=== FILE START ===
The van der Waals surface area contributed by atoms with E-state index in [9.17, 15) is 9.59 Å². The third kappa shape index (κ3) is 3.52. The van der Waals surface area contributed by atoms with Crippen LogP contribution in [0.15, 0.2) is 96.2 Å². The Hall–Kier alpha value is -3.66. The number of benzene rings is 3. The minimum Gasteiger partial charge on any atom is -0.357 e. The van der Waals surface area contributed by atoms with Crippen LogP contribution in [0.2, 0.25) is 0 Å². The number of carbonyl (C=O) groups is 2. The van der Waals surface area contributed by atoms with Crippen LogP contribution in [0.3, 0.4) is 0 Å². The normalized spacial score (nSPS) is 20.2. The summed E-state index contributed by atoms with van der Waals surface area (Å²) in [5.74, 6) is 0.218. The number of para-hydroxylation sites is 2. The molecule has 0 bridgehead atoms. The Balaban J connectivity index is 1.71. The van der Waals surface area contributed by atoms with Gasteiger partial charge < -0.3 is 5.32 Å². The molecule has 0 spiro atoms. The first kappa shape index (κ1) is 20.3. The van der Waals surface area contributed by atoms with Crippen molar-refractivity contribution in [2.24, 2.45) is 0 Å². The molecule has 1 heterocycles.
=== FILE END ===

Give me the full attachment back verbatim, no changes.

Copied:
The van der Waals surface area contributed by atoms with E-state index in [9.17, 15) is 9.59 Å². The third kappa shape index (κ3) is 3.52. The van der Waals surface area contributed by atoms with Crippen LogP contribution in [0.15, 0.2) is 96.2 Å². The Hall–Kier alpha value is -3.66. The number of benzene rings is 3. The minimum Gasteiger partial charge on any atom is -0.357 e. The van der Waals surface area contributed by atoms with Crippen LogP contribution in [0.2, 0.25) is 0 Å². The number of carbonyl (C=O) groups is 2. The van der Waals surface area contributed by atoms with Crippen LogP contribution in [0.3, 0.4) is 0 Å². The normalized spacial score (nSPS) is 20.2. The summed E-state index contributed by atoms with van der Waals surface area (Å²) in [5.74, 6) is 0.218. The number of para-hydroxylation sites is 2. The molecule has 0 bridgehead atoms. The Balaban J connectivity index is 1.71. The van der Waals surface area contributed by atoms with Gasteiger partial charge < -0.3 is 5.32 Å². The molecule has 0 spiro atoms. The first kappa shape index (κ1) is 20.3. The van der Waals surface area contributed by atoms with Crippen molar-refractivity contribution in [2.24, 2.45) is 0 Å². The molecule has 1 heterocycles.